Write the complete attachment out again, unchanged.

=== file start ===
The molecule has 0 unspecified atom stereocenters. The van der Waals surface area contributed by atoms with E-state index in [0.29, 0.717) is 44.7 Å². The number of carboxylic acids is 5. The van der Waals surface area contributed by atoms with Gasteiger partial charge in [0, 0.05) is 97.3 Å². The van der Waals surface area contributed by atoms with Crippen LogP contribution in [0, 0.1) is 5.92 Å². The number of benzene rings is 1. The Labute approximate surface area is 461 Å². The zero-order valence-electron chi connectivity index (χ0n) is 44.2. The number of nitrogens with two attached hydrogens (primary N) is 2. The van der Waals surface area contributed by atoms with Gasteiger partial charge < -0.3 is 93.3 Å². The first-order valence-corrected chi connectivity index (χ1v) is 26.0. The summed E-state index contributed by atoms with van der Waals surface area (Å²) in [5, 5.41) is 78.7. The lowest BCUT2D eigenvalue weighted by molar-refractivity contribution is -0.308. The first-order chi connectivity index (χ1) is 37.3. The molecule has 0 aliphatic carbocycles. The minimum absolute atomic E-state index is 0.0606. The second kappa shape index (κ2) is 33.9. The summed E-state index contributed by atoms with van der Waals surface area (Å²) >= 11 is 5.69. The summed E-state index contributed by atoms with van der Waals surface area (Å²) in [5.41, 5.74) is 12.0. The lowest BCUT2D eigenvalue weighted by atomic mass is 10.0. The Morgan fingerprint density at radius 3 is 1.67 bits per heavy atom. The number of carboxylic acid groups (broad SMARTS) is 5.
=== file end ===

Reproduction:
The molecule has 0 unspecified atom stereocenters. The van der Waals surface area contributed by atoms with E-state index in [0.29, 0.717) is 44.7 Å². The number of carboxylic acids is 5. The van der Waals surface area contributed by atoms with Gasteiger partial charge in [0, 0.05) is 97.3 Å². The van der Waals surface area contributed by atoms with Crippen LogP contribution in [0, 0.1) is 5.92 Å². The number of benzene rings is 1. The Labute approximate surface area is 461 Å². The zero-order valence-electron chi connectivity index (χ0n) is 44.2. The number of nitrogens with two attached hydrogens (primary N) is 2. The van der Waals surface area contributed by atoms with Gasteiger partial charge < -0.3 is 93.3 Å². The first-order valence-corrected chi connectivity index (χ1v) is 26.0. The summed E-state index contributed by atoms with van der Waals surface area (Å²) in [5, 5.41) is 78.7. The lowest BCUT2D eigenvalue weighted by molar-refractivity contribution is -0.308. The first-order chi connectivity index (χ1) is 37.3. The molecule has 0 aliphatic carbocycles. The minimum absolute atomic E-state index is 0.0606. The second kappa shape index (κ2) is 33.9. The summed E-state index contributed by atoms with van der Waals surface area (Å²) >= 11 is 5.69. The summed E-state index contributed by atoms with van der Waals surface area (Å²) in [5.41, 5.74) is 12.0. The lowest BCUT2D eigenvalue weighted by atomic mass is 10.0. The Morgan fingerprint density at radius 3 is 1.67 bits per heavy atom. The number of carboxylic acid groups (broad SMARTS) is 5.